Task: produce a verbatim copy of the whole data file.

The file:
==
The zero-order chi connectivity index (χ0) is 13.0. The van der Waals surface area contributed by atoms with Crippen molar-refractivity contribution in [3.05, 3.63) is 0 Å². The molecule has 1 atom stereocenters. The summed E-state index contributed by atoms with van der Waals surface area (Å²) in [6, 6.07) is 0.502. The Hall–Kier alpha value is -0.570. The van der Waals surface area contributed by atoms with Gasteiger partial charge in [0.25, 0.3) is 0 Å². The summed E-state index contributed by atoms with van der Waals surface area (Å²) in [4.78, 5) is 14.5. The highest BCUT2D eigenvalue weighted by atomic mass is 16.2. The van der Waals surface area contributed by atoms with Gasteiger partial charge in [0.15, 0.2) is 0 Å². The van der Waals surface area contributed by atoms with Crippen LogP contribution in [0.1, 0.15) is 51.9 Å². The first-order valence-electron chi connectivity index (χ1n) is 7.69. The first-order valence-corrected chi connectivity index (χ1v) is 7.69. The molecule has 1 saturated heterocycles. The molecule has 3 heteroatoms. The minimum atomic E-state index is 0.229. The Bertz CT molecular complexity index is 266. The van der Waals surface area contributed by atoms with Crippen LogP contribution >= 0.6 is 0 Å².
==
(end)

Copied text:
The zero-order chi connectivity index (χ0) is 13.0. The van der Waals surface area contributed by atoms with Crippen molar-refractivity contribution in [3.05, 3.63) is 0 Å². The molecule has 1 atom stereocenters. The summed E-state index contributed by atoms with van der Waals surface area (Å²) in [6, 6.07) is 0.502. The Hall–Kier alpha value is -0.570. The van der Waals surface area contributed by atoms with Gasteiger partial charge in [0.25, 0.3) is 0 Å². The summed E-state index contributed by atoms with van der Waals surface area (Å²) in [4.78, 5) is 14.5. The highest BCUT2D eigenvalue weighted by atomic mass is 16.2. The van der Waals surface area contributed by atoms with Gasteiger partial charge in [0.15, 0.2) is 0 Å². The van der Waals surface area contributed by atoms with Crippen LogP contribution in [0.1, 0.15) is 51.9 Å². The first-order valence-electron chi connectivity index (χ1n) is 7.69. The first-order valence-corrected chi connectivity index (χ1v) is 7.69. The molecule has 1 saturated heterocycles. The molecule has 3 heteroatoms. The minimum atomic E-state index is 0.229. The Bertz CT molecular complexity index is 266. The van der Waals surface area contributed by atoms with Crippen LogP contribution >= 0.6 is 0 Å².